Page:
Basilisk crashes at least once a day on my system with Exception Code 0x80000003 and the description: “A breakpoint has been reached” which I’ve been advised courtesy of the Pale Moon / Basilisk forum is a hardcoded breakpoint but that the browser doesn’t use them so there has to be something amiss on my machine, and Waterfox takes forever to load sites unless the option to delete the browser cache on exit remains unchecked. But Waterfox never crashes which I would have expected it to if something was wrong with my Windows 8.1 system.
Swings and roundabouts I guess. Anyone not familiar with the saying see: https://en.wiktionary.org/wiki/swings_and_roundabouts
Well, you could ask Waterfox and Basilisk developers to include the required telemetry and that its data collecting be sent to Mozilla.
Half-joke because I still don’t know what is anonymous and what is not in Mozilla’s telemetry data collecting.
“I still donâ€™t know what is anonymous and what is not in Mozillaâ€™s telemetry data collecting.”
In this day of Big Data, there’s no such thing as anonymous data collecting, really. The best you can hope for is that whoever is doing the collection will pinky-swear that they won’t deanonymize the data they’ve gathered.
At least with Firefox, you can check in the source code what is sent and independently infer privacy level from that. Or you can disable the sending of anything.
Yes, this is true. I was commenting about the notion of “anonymous” data collection being a misnomer generally, not about Firefox in particular.
It’s a good thing that FF allows you to disable data collection, but it’s a bad thing that it’s opt-out rather than opt-in. That decision makes me seriously wonder when the opt-out will no longer be possible in the standard release.
Perhaps. I’m not as certain about that as you are, though.
Nonetheless, the decision to make telemetry opt-out rather than opt-in does cast a bit of a shadow over FF as far as trustworthiness goes.
Everything is anonymous, but that doesn’t mean you want to send it. I don’t.
You know, Anonymous (or rather you may not know) but I dislike certitudes and doubt invites a mind to consider things in a more complex and nuanced way than bad and good, which is demagogy.
What I mean is that I can consider an anonymous telemetry if it is to report — anonymously; I repeat — data related to the software in the context of a user’s device, in order to improve the application: as such it doesn’t bother me. The problem is that I doubt of a company’s sincerity when it certifies that telemetry sens anonymous data. This is why I mentioned a “half-joke” to what John Fenderson made me understand that in his opinion my joke was worth being full.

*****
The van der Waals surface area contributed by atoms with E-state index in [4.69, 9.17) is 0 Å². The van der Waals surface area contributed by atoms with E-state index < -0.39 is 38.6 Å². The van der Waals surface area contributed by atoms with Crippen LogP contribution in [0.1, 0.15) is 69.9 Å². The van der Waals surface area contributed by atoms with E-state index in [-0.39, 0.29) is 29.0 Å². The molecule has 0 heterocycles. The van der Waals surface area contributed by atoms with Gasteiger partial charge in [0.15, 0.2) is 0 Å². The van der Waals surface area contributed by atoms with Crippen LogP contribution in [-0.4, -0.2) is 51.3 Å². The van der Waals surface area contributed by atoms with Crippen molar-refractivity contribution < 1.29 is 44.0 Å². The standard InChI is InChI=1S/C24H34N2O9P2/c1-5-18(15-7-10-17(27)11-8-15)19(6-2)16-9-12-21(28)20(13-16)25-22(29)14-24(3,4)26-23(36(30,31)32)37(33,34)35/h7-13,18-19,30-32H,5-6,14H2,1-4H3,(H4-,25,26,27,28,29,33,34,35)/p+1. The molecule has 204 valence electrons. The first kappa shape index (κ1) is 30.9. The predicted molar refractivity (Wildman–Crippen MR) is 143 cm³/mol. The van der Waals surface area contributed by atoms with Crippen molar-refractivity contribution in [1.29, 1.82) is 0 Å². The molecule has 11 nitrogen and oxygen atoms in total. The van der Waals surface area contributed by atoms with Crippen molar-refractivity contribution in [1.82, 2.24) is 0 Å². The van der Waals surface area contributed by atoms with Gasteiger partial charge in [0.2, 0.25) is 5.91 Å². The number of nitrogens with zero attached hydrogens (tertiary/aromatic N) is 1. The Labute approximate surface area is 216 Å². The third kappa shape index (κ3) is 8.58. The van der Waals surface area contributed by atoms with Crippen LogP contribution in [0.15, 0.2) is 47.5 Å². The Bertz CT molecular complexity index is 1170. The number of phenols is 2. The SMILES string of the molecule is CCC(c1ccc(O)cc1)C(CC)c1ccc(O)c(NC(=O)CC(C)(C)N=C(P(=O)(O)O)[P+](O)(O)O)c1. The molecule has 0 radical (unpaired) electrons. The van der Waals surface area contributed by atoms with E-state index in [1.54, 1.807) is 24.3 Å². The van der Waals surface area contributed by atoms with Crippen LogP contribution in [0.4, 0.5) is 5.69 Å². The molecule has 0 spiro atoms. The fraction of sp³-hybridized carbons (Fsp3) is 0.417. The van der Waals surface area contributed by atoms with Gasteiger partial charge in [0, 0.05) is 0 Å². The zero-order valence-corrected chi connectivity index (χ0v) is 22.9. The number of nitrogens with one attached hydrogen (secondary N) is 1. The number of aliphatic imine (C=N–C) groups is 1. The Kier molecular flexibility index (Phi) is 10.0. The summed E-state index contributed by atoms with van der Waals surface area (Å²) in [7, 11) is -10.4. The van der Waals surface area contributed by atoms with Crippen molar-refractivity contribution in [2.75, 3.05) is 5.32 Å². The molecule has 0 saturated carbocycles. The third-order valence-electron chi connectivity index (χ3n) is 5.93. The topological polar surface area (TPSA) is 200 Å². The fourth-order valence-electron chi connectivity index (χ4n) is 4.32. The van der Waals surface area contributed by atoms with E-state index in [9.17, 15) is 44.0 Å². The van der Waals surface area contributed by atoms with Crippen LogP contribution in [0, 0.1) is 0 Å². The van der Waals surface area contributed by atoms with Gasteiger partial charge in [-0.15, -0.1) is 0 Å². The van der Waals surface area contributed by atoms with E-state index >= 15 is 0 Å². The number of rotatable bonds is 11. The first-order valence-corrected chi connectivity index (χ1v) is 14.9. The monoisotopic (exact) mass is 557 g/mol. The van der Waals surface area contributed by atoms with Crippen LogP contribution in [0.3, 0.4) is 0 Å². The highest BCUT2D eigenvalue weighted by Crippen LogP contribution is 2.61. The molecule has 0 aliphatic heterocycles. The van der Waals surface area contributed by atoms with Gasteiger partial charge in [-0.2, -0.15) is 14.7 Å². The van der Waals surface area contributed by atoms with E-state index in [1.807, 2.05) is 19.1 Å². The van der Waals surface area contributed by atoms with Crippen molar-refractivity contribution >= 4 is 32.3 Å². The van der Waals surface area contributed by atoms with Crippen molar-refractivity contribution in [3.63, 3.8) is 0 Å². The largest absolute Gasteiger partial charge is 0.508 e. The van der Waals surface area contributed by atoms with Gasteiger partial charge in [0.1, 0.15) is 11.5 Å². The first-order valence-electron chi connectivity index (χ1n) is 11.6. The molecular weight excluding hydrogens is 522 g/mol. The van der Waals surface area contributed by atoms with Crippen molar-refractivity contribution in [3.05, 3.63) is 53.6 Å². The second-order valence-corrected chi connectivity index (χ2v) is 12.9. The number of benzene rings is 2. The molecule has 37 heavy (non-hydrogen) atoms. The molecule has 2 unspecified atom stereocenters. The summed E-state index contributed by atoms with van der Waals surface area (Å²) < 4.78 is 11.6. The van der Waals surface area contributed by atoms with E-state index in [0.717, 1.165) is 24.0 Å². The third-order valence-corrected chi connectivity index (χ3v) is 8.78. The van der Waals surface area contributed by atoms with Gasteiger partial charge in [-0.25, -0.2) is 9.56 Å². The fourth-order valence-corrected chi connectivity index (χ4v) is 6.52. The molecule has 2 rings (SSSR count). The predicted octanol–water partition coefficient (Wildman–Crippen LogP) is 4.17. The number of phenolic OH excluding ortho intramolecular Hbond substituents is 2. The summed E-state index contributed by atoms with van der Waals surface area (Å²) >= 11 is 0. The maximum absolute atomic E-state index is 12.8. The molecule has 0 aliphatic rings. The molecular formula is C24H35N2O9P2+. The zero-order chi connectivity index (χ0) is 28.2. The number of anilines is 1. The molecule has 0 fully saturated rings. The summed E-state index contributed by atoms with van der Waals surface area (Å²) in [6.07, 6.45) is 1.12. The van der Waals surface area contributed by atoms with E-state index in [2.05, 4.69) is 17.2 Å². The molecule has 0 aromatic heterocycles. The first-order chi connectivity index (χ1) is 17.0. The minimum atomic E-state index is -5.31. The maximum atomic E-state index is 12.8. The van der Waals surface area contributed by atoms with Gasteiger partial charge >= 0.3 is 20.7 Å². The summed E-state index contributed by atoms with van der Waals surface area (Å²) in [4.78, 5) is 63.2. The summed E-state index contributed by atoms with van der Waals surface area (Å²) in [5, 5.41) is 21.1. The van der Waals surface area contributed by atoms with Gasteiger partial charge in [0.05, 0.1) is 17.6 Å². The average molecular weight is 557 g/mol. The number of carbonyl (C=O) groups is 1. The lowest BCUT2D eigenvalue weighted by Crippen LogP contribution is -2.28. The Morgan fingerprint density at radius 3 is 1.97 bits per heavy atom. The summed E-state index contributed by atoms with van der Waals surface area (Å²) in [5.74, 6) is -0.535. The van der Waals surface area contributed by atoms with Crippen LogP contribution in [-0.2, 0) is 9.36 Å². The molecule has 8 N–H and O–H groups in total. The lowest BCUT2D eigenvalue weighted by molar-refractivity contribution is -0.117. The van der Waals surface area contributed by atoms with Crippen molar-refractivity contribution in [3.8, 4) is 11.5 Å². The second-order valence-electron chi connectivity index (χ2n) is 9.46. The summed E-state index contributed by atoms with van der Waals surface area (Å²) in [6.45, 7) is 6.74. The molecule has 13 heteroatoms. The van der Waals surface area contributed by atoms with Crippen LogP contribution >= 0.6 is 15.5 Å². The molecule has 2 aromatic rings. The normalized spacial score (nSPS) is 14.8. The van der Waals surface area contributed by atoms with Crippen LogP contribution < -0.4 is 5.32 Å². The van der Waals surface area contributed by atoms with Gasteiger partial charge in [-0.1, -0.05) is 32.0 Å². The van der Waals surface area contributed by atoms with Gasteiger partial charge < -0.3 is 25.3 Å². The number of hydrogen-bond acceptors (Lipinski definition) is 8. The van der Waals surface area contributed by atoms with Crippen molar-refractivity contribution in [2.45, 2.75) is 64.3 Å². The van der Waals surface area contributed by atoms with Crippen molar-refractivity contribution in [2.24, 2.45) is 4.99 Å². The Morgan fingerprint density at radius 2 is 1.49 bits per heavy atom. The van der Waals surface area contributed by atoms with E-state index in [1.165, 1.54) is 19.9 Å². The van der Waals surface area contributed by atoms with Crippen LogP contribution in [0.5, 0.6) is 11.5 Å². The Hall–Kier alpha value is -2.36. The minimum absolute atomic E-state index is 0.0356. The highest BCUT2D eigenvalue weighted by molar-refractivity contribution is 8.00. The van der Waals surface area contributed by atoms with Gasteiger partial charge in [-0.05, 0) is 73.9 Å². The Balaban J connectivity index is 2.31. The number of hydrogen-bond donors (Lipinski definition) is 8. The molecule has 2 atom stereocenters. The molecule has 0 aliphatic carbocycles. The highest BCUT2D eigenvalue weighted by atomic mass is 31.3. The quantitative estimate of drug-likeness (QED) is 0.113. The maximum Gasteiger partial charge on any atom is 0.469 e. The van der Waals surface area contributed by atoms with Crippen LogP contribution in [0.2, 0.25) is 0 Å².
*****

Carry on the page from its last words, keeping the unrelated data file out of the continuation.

Because I don’t know what respects anonymity, because I don’t know if companies always lie or if they happen to say the truth, because evidence of companies lying as they breath does exist which means my precautions do not result from paranoia, I act consequently on the Web and with applications. The principle of precaution.
Why is the screenshot with opera? Where’s firefox?
Why not? The website in question does not require Firefox.
Based on Firefox’s Hardware Report, my system’s low-average specs actually falls within the overwhelming majority amongst (official) Firefox users. In contrast, when reading Ghacks’ user comments, I have the impression that the majority (Firefox user or not) has a fantastic machine.
Also saw something rather interesting at Steam’s Hardware Survey regarding Steam users’ OS language (Dec 2017):
1) Simplified Chinese: 63.90 %
2) English: 17.78 %
3) Russian: 5.27 %
4) Spanish: 2.20 %
11) Traditional Chinese: 0.55 %
I never realized that most Steam gamers are from mainland China (excluding Hong Kong & Taiwan, both of which use Traditional Chinese) — with English-OS users ranked at a very distant 2nd position !
Well, not Steam itself. Playerunknown’s Battlegrounds. That’s the reason for those 63.9%.
The Firefox Hardware Report is likely and mostly representative of computer dummies because most computer techies would have disabled FF’s Telemetry collection. Many computer techies use Linux and/or Win 7.
… IOW, the report is dummily biased against Linux and Win 7.
In 2015/2016, millions of Win 7/8.1 computer dummies were auto-upgraded to Win 10 by M$’s aggressive GWX KB3035583 campaign.
>> AnorKnee: “The Firefox Hardware Report is likely and mostly representative of computer dummies because most computer techies would have disabled FFâ€™s Telemetry collection. Many computer techies use Linux and/or Win 7.”
My machine’s specs is highly representative of the sample collated in Firefox’s Hardware Report. So based on your reasoning, I should be a typical dummy.
Yet, I use Win 7 on a heavily-secured machine. And from Day 1, telemetry & all privacy-intrusive options are disabled, & security options hardened in Firefox & everywhere else. According to your line of reasoning, this makes me sound like a techie. ( I don’t claim to be one though …)
Sometimes, we have to be careful about making simplistic deductions about the real world, which is much more complex than what one might think.